On January 3, 2012, I received an e-mail from the president of my company, RMF Engineering, with an attached document. My heart racing, I felt like a high school senior about to open the application response letter from his favorite college. I thought, "Is this it? Is this how I get asked to become a partner in the firm?" Nope. So what was it?
First, let me paint you a picture.
Back in 2001, a few months out of college, I was hired by RMF in Baltimore and have worked there for 12 years.
As a mechanical engineer specializing in powerplants and infrastructure, I have accumulated multiple licenses, commissions, certifications and a graduate degree. I am a member of and actively involved in an ASME International standards committee and Maryland state boards (boiler rules and stationary engineers).
Now age 35, I am often called an overachiever and a go-getter, but I'll admit I occasionally overstep. I am the only one in the company who wears a tie every day. Yeah, I'm "that guy."
When it became clear that, instead of reading about the onboarding procedures of new partnership, I was being selected for the opportunity to be part of a "new leadership development program," it was a firm slap to my narcissistic ego. When I saw the words "two-year program," I stopped reading.
A two-year program! My ego was angry. Was this a pathetic attempt to buy more time before offering me a partnership?
Don't get me wrong: I was grateful to be selected for the leadership program, but the idea that the partnership opportunity was at least two years away was a bit disheartening.
I actually discussed the letter with the head of our department and confided my feelings. He talked me off the ledge. What I did not realize was that I was on the cusp of a vital change in my professional growth and perspective.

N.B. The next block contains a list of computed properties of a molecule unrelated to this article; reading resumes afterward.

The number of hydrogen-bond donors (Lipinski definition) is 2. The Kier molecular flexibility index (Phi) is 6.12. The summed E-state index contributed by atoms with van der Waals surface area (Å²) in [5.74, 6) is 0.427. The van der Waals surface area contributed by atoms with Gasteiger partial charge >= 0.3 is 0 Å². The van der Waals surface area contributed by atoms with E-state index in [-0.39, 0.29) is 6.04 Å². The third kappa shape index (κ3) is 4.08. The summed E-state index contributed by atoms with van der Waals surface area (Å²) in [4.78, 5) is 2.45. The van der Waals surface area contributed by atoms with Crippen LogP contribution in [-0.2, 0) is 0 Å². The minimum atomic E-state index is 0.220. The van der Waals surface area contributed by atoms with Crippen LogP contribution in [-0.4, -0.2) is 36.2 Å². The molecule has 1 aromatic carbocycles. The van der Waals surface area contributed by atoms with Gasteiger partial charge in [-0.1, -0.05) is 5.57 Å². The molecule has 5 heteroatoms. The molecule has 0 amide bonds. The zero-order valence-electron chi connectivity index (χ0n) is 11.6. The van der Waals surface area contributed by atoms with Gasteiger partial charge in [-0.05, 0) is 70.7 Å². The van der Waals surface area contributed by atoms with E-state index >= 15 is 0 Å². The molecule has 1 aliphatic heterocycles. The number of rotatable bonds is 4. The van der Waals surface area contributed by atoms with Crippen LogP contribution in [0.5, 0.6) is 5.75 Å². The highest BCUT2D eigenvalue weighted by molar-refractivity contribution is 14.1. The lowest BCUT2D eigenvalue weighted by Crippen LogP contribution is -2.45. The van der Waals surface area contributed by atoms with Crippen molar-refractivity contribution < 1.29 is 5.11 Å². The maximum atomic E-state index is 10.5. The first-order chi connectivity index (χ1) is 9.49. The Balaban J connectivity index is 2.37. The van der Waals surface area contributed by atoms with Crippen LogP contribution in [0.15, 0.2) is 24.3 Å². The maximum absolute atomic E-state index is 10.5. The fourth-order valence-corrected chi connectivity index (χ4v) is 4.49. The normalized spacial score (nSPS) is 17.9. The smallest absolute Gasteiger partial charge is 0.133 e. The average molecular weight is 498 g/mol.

Out of 250 employees, only seven were selected to enroll in the program, mostly from different offices. As the leadership development program began, we were each paired up with a company director as a mentor.
The program is loosely based on an MBA curriculum intended to teach what a partner needs to know that is not taught in most engineering schools. We have focused on effective leadership techniques, corporate planning, public speaking, hiring and firing—and that was just in the first six months!
Bonds of Trust
In addition to meetings, reading books and homework, we get together for social and team-building events, such as dinners, side projects, seminars and white-water rafting outings. The intent is that while we are learning, the seven of us develop a bond and trust. I almost hate to admit it, but this touchy-feely stuff is actually working.
What was most eye-opening for me was the look behind the curtain of the corporate aspect of the company. I knew that a lot was being done, but I believe my ignorance is what gave me the sense of entitlement and arrogance. I felt like "I could do that"—comparing myself to other partners—when I really didn't even know all their responsibilities.
For me, this new perspective has developed a much higher level of respect for the management of the firm; more important, it has shown me that maybe I am not ready to become a partner just yet. I can't believe I just wrote that.
One important lesson the company has learned from past mistakes is not to grant partnership based simply on tenure. The purpose of the leadership program is to be the "machine" that properly prepares people for partnership.
That is the reason why I am genuinely glad I am participating in the program before "forcing" myself into partnership.
I look back and realize how obsessed I was with achieving partner status. Blinded by the allure of profit-sharing, I didn't realize the responsibilities that come with the role. Now, I will have a much greater opportunity to make more profit for the company (and myself).
Instead of striving for a title, I am learning to be an effective leader.
Instead of devoting myself to the struggle to satisfy the minimum requirements for partnership, now I'm thinking first of fulfilling the needs of the company and growing into the position.
Brian Wodka, P.E., CEM, LEED AP, is a mechanical engineer at RMF Engineering and leader of the firm's powerplant assessment and reliability team. He can be reached at Brian.Wodka@rmf.com.